IN RECENT times a quiet revolution has swept through the more progressive zoos of the world. As an outward sign, they have remodeled their exhibits in keeping with the more humane “landscape immersion” concept—the reproduction of the animals’ natural environment, complete with plants, stonework, vines, mists, sounds, and even other compatible animals and birds.

Though expensive—about $1.2 billion is spent on improvements for zoos and aquariums annually in the United States alone—changes are considered necessary in view of the zoos’ ambitious new role.

The Mission for the Next Century

With biological poverty threatening the planet, the leading zoos of the world have defined conservation, education, and scientific research as their mission for the 21st century. Inspired by the challenge and impelled by its urgency, some zoos have even discarded the name zoo altogether, preferring instead such terms as “wildlife sanctuary” or “conservation park.”

Shining the torch in the new direction is the publication The World Zoo Conservation Strategy. Described by one writer as “the most important document the zoo community has ever produced,” Strategy is, in essence, a zoological charter; it “defines the responsibilities and opportunities of the world’s zoos and aquaria towards the conservation of the variety of global wildlife.” Dispelling any doubts about the new ethos, Strategy adds: “The very right of existence of a zoo or aquarium is in fact dependent on what contribution it makes to conservation.”

Public education and scientific research, especially into captive breeding, are vital to this new role. Among today’s youths are the zookeepers of tomorrow, who will have the responsibility of preserving the salvaged remnants of a growing list of species extinct in the wild. Will they handle this trust wisely and with dedication? And will mankind in general take a more enlightened view of nature? To this end, Strategy encourages each zoo to become an educator, to see itself as part of “a worldwide conscience network.”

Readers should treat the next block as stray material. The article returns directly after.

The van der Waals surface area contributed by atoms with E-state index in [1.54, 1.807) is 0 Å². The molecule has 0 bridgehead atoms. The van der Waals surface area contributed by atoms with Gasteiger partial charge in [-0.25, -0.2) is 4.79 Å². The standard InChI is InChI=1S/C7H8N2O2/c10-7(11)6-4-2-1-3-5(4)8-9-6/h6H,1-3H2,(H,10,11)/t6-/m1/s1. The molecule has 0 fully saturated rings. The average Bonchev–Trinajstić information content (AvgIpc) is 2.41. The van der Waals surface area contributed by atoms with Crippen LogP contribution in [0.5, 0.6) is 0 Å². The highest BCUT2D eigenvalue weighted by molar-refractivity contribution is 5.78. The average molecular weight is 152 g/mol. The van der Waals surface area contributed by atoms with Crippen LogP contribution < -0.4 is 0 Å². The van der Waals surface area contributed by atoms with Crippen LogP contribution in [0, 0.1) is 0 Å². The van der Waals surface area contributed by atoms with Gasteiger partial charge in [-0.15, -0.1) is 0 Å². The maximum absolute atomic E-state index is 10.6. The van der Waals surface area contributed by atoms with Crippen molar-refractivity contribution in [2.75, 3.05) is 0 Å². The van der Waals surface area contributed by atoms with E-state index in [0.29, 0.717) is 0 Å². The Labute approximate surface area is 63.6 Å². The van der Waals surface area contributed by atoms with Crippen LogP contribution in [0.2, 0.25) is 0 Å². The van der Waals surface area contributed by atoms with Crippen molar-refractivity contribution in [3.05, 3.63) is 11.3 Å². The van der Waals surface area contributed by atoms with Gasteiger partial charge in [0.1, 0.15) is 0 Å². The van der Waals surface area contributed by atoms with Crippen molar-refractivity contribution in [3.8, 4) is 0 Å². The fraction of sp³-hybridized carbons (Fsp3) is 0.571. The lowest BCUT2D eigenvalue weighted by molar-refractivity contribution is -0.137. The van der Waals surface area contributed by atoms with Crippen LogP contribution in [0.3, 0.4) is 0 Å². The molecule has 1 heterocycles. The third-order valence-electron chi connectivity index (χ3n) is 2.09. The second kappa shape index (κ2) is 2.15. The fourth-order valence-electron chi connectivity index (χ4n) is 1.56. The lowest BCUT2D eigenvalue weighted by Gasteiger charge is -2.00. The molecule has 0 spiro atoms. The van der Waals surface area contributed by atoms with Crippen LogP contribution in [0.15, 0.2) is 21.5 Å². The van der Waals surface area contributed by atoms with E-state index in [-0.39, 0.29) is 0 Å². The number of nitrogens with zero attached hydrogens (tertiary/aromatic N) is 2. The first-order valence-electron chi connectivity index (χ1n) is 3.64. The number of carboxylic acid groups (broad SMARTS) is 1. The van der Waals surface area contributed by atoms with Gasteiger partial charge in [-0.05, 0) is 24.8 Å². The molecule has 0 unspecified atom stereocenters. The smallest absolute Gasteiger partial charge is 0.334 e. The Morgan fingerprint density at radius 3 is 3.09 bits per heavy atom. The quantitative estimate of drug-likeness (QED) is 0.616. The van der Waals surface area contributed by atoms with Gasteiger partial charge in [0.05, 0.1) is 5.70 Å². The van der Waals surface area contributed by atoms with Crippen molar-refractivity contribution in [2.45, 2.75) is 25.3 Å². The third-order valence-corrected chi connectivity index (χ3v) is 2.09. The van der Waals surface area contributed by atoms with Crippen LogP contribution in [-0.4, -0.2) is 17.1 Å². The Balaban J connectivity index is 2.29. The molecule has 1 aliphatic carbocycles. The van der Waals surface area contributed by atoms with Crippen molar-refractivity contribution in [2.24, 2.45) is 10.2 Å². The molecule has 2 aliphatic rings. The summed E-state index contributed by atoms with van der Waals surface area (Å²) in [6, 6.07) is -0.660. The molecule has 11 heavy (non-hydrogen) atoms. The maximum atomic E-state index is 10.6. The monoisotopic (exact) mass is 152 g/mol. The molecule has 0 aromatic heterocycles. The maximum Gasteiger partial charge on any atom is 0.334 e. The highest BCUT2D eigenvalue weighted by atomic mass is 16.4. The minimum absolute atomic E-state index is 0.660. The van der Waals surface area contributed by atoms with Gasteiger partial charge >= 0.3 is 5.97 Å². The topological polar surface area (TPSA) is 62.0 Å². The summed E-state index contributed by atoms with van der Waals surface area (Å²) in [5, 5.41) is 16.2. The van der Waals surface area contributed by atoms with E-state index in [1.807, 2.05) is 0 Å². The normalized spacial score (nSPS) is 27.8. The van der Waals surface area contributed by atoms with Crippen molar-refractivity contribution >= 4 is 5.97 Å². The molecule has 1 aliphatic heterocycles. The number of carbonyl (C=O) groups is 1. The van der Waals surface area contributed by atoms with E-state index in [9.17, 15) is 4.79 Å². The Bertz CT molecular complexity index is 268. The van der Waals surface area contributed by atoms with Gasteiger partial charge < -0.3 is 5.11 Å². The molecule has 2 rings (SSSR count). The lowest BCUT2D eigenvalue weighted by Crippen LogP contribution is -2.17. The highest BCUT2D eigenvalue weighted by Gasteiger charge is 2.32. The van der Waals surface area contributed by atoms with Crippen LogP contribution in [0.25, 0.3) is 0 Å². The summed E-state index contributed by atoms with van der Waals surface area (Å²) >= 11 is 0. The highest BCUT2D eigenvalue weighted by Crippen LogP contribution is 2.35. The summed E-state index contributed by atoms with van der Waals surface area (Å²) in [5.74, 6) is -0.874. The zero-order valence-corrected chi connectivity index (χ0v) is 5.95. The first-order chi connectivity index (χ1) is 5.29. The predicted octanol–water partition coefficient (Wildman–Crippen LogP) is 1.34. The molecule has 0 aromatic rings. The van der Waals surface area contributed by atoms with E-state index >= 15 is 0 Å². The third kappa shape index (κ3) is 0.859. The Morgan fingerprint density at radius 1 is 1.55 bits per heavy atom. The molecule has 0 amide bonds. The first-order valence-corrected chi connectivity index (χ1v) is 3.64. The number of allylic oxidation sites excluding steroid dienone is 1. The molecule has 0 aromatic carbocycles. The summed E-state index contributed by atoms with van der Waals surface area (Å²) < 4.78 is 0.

Zoos Unite in a Global Network

Because of the sheer magnitude of their task, many zoos are uniting to form a global network, presently comprising about 1,000 zoos. International bodies, such as The World Zoo Organization and the International Union for the Conservation of Nature and Natural Resources, knit these zoos together and provide coordination and direction.

Pointing to a compelling reason for such cooperation, the book Zoo—The Modern Ark says: “If the silent stalker, inbreeding, was to be kept at bay, a zoo could no longer be content with managing its own little band of, say, Siberian tigers. Rather, all captive Siberian tigers in all the zoos of a continent—or even worldwide—had to be treated as a single population.”

5Yes, hundreds of each species are needed to minimize or eliminate inbreeding—a precursor to infertility and extinction—and this is clearly beyond the capacity of a single zoo. Says Strategy: “This great mustering of all available powers will be necessary to give our Earth’s biosphere . . . the best possible chance of survival. There are many who believe that if we fail to conserve other species we will fail to save ourselves.” Of course, this pessimistic attitude does not take into account the Bible’s promise of a restored paradise earth.—Revelation 11:18; 21:1-4.

Credit: Awake 1997 publised by JW

[Credit Lines]
Bison and Cheetahs: Zoological Parks Board of NSW
Rhinoceros: National Parks Board of South Africa

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Tiger and Elephants: Zoological Parks Board of NSW

Credits: worldwildlife.org